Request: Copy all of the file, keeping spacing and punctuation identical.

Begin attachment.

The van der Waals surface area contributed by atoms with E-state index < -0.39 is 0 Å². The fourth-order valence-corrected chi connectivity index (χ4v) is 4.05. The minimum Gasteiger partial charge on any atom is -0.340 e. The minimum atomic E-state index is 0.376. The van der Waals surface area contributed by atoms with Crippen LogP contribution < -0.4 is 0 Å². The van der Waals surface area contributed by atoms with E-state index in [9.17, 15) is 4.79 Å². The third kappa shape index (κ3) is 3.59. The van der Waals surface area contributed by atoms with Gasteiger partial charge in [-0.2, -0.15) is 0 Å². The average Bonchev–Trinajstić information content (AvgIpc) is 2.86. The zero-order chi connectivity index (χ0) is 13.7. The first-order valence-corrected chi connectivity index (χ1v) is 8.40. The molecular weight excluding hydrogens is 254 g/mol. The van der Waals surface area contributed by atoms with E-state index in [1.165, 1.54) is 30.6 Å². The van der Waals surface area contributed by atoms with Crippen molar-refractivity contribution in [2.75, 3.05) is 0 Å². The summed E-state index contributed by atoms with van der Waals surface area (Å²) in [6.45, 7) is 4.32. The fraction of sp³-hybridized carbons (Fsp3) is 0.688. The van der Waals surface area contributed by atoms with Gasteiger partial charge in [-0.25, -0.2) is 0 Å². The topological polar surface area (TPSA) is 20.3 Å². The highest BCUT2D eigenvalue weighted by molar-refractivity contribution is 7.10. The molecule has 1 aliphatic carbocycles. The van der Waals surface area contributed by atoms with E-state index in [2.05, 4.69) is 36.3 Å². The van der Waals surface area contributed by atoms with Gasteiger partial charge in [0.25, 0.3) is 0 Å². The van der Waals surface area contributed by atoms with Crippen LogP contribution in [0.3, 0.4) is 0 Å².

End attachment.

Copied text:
The van der Waals surface area contributed by atoms with E-state index < -0.39 is 0 Å². The fourth-order valence-corrected chi connectivity index (χ4v) is 4.05. The minimum Gasteiger partial charge on any atom is -0.340 e. The minimum atomic E-state index is 0.376. The van der Waals surface area contributed by atoms with Crippen LogP contribution < -0.4 is 0 Å². The van der Waals surface area contributed by atoms with E-state index in [9.17, 15) is 4.79 Å². The third kappa shape index (κ3) is 3.59. The van der Waals surface area contributed by atoms with Gasteiger partial charge in [-0.2, -0.15) is 0 Å². The average Bonchev–Trinajstić information content (AvgIpc) is 2.86. The zero-order chi connectivity index (χ0) is 13.7. The first-order valence-corrected chi connectivity index (χ1v) is 8.40. The molecular weight excluding hydrogens is 254 g/mol. The van der Waals surface area contributed by atoms with E-state index in [1.165, 1.54) is 30.6 Å². The van der Waals surface area contributed by atoms with Crippen molar-refractivity contribution in [2.75, 3.05) is 0 Å². The summed E-state index contributed by atoms with van der Waals surface area (Å²) in [6.45, 7) is 4.32. The fraction of sp³-hybridized carbons (Fsp3) is 0.688. The van der Waals surface area contributed by atoms with Gasteiger partial charge in [-0.25, -0.2) is 0 Å². The topological polar surface area (TPSA) is 20.3 Å². The highest BCUT2D eigenvalue weighted by molar-refractivity contribution is 7.10. The molecule has 1 aliphatic carbocycles. The van der Waals surface area contributed by atoms with E-state index in [2.05, 4.69) is 36.3 Å². The van der Waals surface area contributed by atoms with Gasteiger partial charge in [0.25, 0.3) is 0 Å². The van der Waals surface area contributed by atoms with Crippen LogP contribution in [0.3, 0.4) is 0 Å².